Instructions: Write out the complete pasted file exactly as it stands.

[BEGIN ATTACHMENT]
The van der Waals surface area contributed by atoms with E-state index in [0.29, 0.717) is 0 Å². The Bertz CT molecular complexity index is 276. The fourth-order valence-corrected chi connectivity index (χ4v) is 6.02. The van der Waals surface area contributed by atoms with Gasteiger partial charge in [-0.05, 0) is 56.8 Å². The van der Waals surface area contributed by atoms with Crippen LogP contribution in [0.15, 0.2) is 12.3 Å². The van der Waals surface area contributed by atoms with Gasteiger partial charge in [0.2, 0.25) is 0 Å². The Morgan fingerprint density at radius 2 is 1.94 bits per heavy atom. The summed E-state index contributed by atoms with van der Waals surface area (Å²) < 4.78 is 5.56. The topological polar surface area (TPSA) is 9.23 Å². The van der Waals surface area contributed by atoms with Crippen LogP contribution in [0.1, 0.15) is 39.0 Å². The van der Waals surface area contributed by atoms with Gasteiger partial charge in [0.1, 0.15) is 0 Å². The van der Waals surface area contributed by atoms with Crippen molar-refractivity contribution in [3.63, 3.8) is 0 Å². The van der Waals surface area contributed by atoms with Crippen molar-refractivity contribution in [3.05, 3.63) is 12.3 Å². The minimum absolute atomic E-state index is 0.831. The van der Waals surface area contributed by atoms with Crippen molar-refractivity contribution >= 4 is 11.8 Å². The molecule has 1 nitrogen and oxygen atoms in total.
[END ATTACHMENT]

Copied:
The van der Waals surface area contributed by atoms with E-state index in [0.29, 0.717) is 0 Å². The Bertz CT molecular complexity index is 276. The fourth-order valence-corrected chi connectivity index (χ4v) is 6.02. The van der Waals surface area contributed by atoms with Gasteiger partial charge in [-0.05, 0) is 56.8 Å². The van der Waals surface area contributed by atoms with Crippen LogP contribution in [0.15, 0.2) is 12.3 Å². The van der Waals surface area contributed by atoms with Gasteiger partial charge in [0.2, 0.25) is 0 Å². The Morgan fingerprint density at radius 2 is 1.94 bits per heavy atom. The summed E-state index contributed by atoms with van der Waals surface area (Å²) < 4.78 is 5.56. The topological polar surface area (TPSA) is 9.23 Å². The van der Waals surface area contributed by atoms with Crippen LogP contribution in [0.1, 0.15) is 39.0 Å². The van der Waals surface area contributed by atoms with Gasteiger partial charge in [0.1, 0.15) is 0 Å². The van der Waals surface area contributed by atoms with Crippen molar-refractivity contribution in [3.63, 3.8) is 0 Å². The van der Waals surface area contributed by atoms with Crippen molar-refractivity contribution in [3.05, 3.63) is 12.3 Å². The minimum absolute atomic E-state index is 0.831. The van der Waals surface area contributed by atoms with Crippen molar-refractivity contribution >= 4 is 11.8 Å². The molecule has 1 nitrogen and oxygen atoms in total.